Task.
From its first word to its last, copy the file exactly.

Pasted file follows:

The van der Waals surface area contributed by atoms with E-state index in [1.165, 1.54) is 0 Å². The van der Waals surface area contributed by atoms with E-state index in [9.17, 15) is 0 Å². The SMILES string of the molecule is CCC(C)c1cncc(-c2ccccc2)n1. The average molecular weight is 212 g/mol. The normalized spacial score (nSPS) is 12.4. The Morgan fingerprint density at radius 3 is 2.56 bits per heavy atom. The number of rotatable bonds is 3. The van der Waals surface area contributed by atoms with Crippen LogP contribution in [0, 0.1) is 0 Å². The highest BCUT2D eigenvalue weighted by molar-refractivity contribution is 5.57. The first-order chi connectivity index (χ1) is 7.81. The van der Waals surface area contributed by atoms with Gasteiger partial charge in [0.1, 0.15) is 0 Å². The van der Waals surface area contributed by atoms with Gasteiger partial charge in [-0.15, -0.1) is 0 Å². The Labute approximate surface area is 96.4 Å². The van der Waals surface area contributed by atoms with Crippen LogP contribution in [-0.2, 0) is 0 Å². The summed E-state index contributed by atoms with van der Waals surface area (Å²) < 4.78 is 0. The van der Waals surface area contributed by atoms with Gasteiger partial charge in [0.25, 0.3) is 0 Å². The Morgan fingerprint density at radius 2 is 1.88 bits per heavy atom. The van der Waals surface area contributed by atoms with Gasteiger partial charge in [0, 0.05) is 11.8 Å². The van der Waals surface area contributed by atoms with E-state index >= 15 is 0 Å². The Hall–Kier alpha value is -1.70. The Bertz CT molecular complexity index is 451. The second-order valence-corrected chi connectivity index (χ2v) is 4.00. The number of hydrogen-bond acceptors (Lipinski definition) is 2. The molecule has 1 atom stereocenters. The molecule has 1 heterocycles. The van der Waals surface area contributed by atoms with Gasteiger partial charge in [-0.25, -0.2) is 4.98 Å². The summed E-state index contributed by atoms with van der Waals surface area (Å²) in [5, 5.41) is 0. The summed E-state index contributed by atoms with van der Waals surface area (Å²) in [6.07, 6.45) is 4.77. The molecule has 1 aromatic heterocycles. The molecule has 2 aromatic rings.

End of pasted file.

The van der Waals surface area contributed by atoms with E-state index in [1.165, 1.54) is 0 Å². The van der Waals surface area contributed by atoms with E-state index in [9.17, 15) is 0 Å². The SMILES string of the molecule is CCC(C)c1cncc(-c2ccccc2)n1. The average molecular weight is 212 g/mol. The normalized spacial score (nSPS) is 12.4. The Morgan fingerprint density at radius 3 is 2.56 bits per heavy atom. The number of rotatable bonds is 3. The van der Waals surface area contributed by atoms with Crippen LogP contribution in [0, 0.1) is 0 Å². The highest BCUT2D eigenvalue weighted by molar-refractivity contribution is 5.57. The first-order chi connectivity index (χ1) is 7.81. The van der Waals surface area contributed by atoms with Gasteiger partial charge in [0.1, 0.15) is 0 Å². The van der Waals surface area contributed by atoms with Gasteiger partial charge in [-0.15, -0.1) is 0 Å². The Labute approximate surface area is 96.4 Å². The van der Waals surface area contributed by atoms with Crippen LogP contribution in [-0.2, 0) is 0 Å². The summed E-state index contributed by atoms with van der Waals surface area (Å²) < 4.78 is 0. The van der Waals surface area contributed by atoms with Gasteiger partial charge in [0.25, 0.3) is 0 Å². The Morgan fingerprint density at radius 2 is 1.88 bits per heavy atom. The van der Waals surface area contributed by atoms with Gasteiger partial charge in [0, 0.05) is 11.8 Å². The van der Waals surface area contributed by atoms with E-state index >= 15 is 0 Å². The Hall–Kier alpha value is -1.70. The Bertz CT molecular complexity index is 451. The second-order valence-corrected chi connectivity index (χ2v) is 4.00. The number of hydrogen-bond acceptors (Lipinski definition) is 2. The molecule has 1 atom stereocenters. The molecule has 1 heterocycles. The van der Waals surface area contributed by atoms with Gasteiger partial charge in [-0.25, -0.2) is 4.98 Å². The summed E-state index contributed by atoms with van der Waals surface area (Å²) in [5, 5.41) is 0. The summed E-state index contributed by atoms with van der Waals surface area (Å²) in [6.07, 6.45) is 4.77. The molecule has 1 aromatic heterocycles. The molecule has 2 aromatic rings.